Review | Nefertiti by Michelle Moran

2870927Nefertiti by Michelle Moran
Release date: July 10th, 2007
Publisher: Crown Publishing Group
Genres: Historical fiction
Format: eBook
Source: Amazon

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Nefertiti and her younger sister, Mutnodjmet, have been raised in a powerful family that has provided wives to the rulers of Egypt for centuries. Ambitious, charismatic, and beautiful, Nefertiti is destined to marry Amunhotep, an unstable young pharaoh. It is hoped by all that her strong personality will temper the young Amunhotep’s heretical desire to forsake Egypt’s ancient gods, overthrow the priests of Amun, and introduce a new sun god for all to worship.

From the moment of her arrival in Thebes, Nefertiti is beloved by the people. Her charisma is matched only by her husband’s perceived generosity: Amunhotep showers his subjects with lofty promises. The love of the commoners will not be enough, however, if the royal couple is not able to conceive an heir, and as Nefertiti turns her attention to producing a son, she fails to see that the powerful priests, along with the military, are plotting against her husband’s rule. The only person wise enough to recognize the shift in political winds—and brave enough to tell the queen—is her younger sister, Mutnodjmet.

Observant and contemplative, Mutnodjmet has never shared her sister’s desire for power. She yearns for a quiet existence away from family duty and the intrigues of court. Her greatest hope is to share her life with the general who has won her heart. But as Nefertiti learns of the precariousness of her reign, she declares that her sister must remain at court and marry for political gain, not love. To achieve her independence, Mutnodjmet must defy her sister, the most powerful woman in Egypt—while also remaining loyal to the needs of her family.

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Akhenaten and his chief wife Nefertiti were either visionaries or heretics, depends on who you talk to. They completely reshaped Egypt, abandoning the polytheism that had been practiced for hundreds of years and introducing worship that focused on the Aten, a sun god. They also built a new capital city from scratch out in the middle of the desert and changed the way humans were depicted in art. While the novel tells the story of these two people, it is also the story of Nefertiti’s younger sister Mutnodjmet.

Mutnodjmet is a bit of an historical mystery. Not much is actually known about her and even that is debated. But this is one of the things that I love about Michelle Moran’s books, she writes about lesser known characters from history. So, while based on historical fact, a lot of Mutnodjmet’s life as depicted in the novel is fictional. To be honest, I’m glad the story was told through Mutnodjmet’s eyes. Nefertiti was not at all a likeable character. She was beautiful but shallow, kind when she wanted something, but mostly calculating and cold. Everything was about her! On the other hand, Mutnodjmet didn’t want anything to do with the politics of the palace. A home in a small village with a garden would have suited her just fine. But instead she was forced to tend to her sister and took a lot of abuse and heartache in the process. I really liked Mutnodjmet and I especially liked her character with General Nakhtmin (*swoon*). It’s a romance that I can get behind – full of challenges but beautiful and genuine.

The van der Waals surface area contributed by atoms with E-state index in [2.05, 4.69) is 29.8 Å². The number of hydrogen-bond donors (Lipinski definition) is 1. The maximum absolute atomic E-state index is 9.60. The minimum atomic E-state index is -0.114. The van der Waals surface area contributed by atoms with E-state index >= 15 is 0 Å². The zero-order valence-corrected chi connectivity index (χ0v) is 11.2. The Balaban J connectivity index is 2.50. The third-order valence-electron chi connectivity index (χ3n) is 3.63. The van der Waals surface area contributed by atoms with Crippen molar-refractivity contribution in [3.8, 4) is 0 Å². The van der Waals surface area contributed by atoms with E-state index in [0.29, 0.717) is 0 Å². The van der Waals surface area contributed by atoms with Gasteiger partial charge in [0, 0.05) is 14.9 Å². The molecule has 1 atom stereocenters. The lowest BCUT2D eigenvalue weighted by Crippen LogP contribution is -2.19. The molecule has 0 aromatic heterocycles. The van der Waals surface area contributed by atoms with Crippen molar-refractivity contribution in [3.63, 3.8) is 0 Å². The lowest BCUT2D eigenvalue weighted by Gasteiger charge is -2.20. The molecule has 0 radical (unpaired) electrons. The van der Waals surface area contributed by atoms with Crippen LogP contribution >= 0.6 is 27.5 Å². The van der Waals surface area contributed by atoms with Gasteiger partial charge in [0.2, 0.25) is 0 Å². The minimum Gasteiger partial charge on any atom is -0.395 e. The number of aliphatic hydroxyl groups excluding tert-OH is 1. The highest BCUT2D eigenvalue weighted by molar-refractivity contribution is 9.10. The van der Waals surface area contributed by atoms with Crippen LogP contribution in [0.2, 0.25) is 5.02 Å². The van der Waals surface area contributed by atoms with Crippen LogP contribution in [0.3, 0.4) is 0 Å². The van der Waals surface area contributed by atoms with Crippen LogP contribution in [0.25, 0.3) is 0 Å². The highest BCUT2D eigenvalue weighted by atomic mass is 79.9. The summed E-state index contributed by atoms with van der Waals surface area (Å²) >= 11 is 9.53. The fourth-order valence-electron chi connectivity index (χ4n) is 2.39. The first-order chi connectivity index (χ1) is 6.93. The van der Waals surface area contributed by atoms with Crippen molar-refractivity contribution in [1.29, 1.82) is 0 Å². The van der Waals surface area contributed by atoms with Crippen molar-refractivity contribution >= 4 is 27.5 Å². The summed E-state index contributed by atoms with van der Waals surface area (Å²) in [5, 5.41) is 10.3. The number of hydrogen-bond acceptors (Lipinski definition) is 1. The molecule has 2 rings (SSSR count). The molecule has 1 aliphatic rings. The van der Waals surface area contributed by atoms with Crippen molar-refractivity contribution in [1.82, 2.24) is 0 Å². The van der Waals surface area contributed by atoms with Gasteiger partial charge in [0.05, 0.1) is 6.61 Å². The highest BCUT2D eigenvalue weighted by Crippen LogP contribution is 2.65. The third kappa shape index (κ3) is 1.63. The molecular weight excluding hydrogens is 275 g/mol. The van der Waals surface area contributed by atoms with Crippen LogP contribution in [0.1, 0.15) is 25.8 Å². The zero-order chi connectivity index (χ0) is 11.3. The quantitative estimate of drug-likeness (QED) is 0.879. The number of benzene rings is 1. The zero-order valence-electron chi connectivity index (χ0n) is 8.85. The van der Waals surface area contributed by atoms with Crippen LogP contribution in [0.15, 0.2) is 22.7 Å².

What I have always appreciated about Moran’s books is how well researched they are. Ancient Egypt felt so real to me. I could fully imagine the palaces, sand and the desert heat. I appreciated how Moran addressed the changes and inferences she made based on historical fact. I always like reading what has been changed and why. For me, historical fiction needs to be as realistic or plausible as possible for me to actually enjoy it. As soon as I finished the book I opened my laptop and started to look up more on Mutnodjmet and the time period. Moran hooked me right from the start and I needed to know more and more about what I had just read.

I’m always amazed by how Moran weaves such engaging historical tales. I have read the book at least a dozen times and still feel that same sense of excitement I felt the first time I read it. If you enjoy historical fiction this is definitely the book for you. Happy reading!uuuuu.001

3 thoughts on “Review | Nefertiti by Michelle Moran

  1. Agreed on everything! I really enjoyed seeing the story unfold through Mutnodjmet’s eyes, even though I think I admire Nefertiti more than you did. I kinda dig that she dared to behave like a male leader, but she could have toned it down around her family for sure.

    I am a bit heartbroken over Mutnodjmet’s fate after the events of the book, but I try to block it out whenever I reread and just enjoy her book ending.

    And I can vouch that any Moran book is amazing even for those who don’t generally like historical fiction 🙂

    Liked by 1 person

    • Nope. *shakes head* I was not having any of Nefertiti’s attitude. Just all the terrible things she puts Mutnodjmet through is unforgivable. And her fate….it’s the reason why I have such a hard time starting the Heretic Queen.

      On thing I didn’t put in the review was the fate of Nefertiti. Moran’s interpretation of the historical record was really interesting and now archaeologists think they may have found her mummy…I’m excited.

      Liked by 1 person

      • I love all the debate around Nefertiti after she “vanished” from the records and I enjoyed Moran’s spin as well!

        I think when it comes to this author you eventually can’t help yourself, so you will be in the mood for the Heretic Queen at some point! I didn’t like it as much as I did Nefertiti and Cleopatra’s Daughter, but it’s still excellent!

        Liked by 1 person

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